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National assembly : A house of comebacks

Over the years, political parties have lost their presence at the National Assembly while some have seen their numbers drop and others still have staged a comeback.

Cameroon’s current National Assembly, which opened with its statutory ordinary session yesterday October 29, after the September 30 twin elections, began in May 1973. The National Assembly is a house with a seductive past. It originally consisted of 120 members selected from the then provinces on a demographic basis. It meets in plenary and ordinary sessions of 30 days each and consists of various committees presided over by an internally elected President. Members of the Assembly can be called into an extraordinary session by the head of state or a two-thirds majority of parliamentarians.
They elect their own members of the National Assembly Bureau.Prior to the drawing up of a new constitution for Cameroon in 1996, the president (speaker) of the Assembly was the provisional successor to the head of state. Between 1973 and 1988 members to the National Assembly were preselected by the party and presented to the electorate for approval. Generally, the electorate unanimously approved the party’s single list. No member of parliament tabled a bill on the floor and the head of state exercised this prerogative almost single-handedly.In July 1983, a constitutional amendment increased the number of parliamentarians to 180.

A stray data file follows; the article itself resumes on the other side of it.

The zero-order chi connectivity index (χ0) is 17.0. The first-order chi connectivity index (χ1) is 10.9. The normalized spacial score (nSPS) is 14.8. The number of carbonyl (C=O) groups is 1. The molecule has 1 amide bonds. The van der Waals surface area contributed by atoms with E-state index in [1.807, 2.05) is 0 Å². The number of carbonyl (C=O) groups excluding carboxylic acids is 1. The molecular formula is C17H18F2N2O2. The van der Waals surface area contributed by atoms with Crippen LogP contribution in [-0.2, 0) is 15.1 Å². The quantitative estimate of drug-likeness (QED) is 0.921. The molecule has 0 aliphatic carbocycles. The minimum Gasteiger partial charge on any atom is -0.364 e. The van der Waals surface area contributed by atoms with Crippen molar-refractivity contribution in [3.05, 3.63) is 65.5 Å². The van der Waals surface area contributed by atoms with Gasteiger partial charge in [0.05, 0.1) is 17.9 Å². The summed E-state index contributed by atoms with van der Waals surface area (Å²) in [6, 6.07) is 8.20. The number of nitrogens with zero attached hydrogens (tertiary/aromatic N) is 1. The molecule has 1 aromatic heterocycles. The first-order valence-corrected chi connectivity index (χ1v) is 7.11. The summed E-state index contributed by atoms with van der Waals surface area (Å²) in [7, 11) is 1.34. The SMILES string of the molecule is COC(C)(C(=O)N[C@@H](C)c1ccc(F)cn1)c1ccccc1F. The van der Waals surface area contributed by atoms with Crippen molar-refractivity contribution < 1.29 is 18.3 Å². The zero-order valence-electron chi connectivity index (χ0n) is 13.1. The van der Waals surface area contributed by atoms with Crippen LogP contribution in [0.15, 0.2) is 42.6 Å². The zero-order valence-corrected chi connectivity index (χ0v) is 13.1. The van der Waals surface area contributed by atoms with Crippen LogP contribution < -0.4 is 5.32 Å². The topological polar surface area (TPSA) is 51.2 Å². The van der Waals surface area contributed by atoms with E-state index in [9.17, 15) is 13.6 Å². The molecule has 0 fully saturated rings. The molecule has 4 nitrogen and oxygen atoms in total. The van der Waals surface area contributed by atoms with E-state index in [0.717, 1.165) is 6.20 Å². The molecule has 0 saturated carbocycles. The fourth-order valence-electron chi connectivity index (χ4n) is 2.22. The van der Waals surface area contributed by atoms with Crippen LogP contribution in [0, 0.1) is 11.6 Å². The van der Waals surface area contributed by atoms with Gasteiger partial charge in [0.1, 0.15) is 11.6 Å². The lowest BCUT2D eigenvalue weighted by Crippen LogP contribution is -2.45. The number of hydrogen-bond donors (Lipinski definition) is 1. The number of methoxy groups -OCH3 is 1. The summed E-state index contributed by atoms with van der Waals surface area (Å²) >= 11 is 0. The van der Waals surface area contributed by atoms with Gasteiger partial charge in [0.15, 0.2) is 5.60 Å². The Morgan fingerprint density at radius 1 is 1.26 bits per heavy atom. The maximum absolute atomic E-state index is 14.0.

After the November 1987 session, the Assembly was dissolved in favor of a new democratic option. For the first time, the party selected competitive lists of party members for various areas of the country in the parliamentary election of April 1988. Eighty-four percent of incumbents lost their seats. The speaker of the National Assembly for 15 years, Solomon Muna, resigned prior to the elections. He was replaced by another Anglophone, Lawrence Fonka Shang in June 1988.The advent of multiparty democracy in December 1990 brought further changes in the Assembly. For the first time since its creation, election to the Assembly was conducted on a multiparty basis.
The elections for the National Assembly of March 1992 were thus won by four parties: the Cameroon People’s Democratic Movement (CPDM) won 88 seats, the National Union for Democracy and Progress (NUDP) won 68 seats, the Union des Populations du Cameroon (UPC) won 18 seats, and the Movement pour la Défence de la République (MDR) won six seats. Despite this, the Assembly remained CPDM dominated. The MDR allied itself with the CPDM. Alongside this development was the change in the Assembly’s speaker. In the legislative last election, Cpdm went up to 148 seats, the social democratic front (SDF) won 18 seats, Undp got five seats, Udc won four seats, and after a long absence Upc is back with 3 seats. Mdr won one seat, a comeback and Mrc, a budding party got one seat.
The Mp of the “man in black,” Jean Jacques Ekindi left the house.For the first time since the formation of a unitary state, a francophone, Cavayé Yeguie Djibril became speaker in 1992. If voted this year, he will begin his 22nd year in power, uninterrupted.In April 2012, the 70 pioneer members of the Senate were elected, 30 were appointed by the President of the Republic.The Constitution of 1996 creates a two-chamber legislature with a Senate and the National Assembly. The speaker of the Senate or his vice speaker becomes the interim successor of the head of State should the President be incapacitated or die. 


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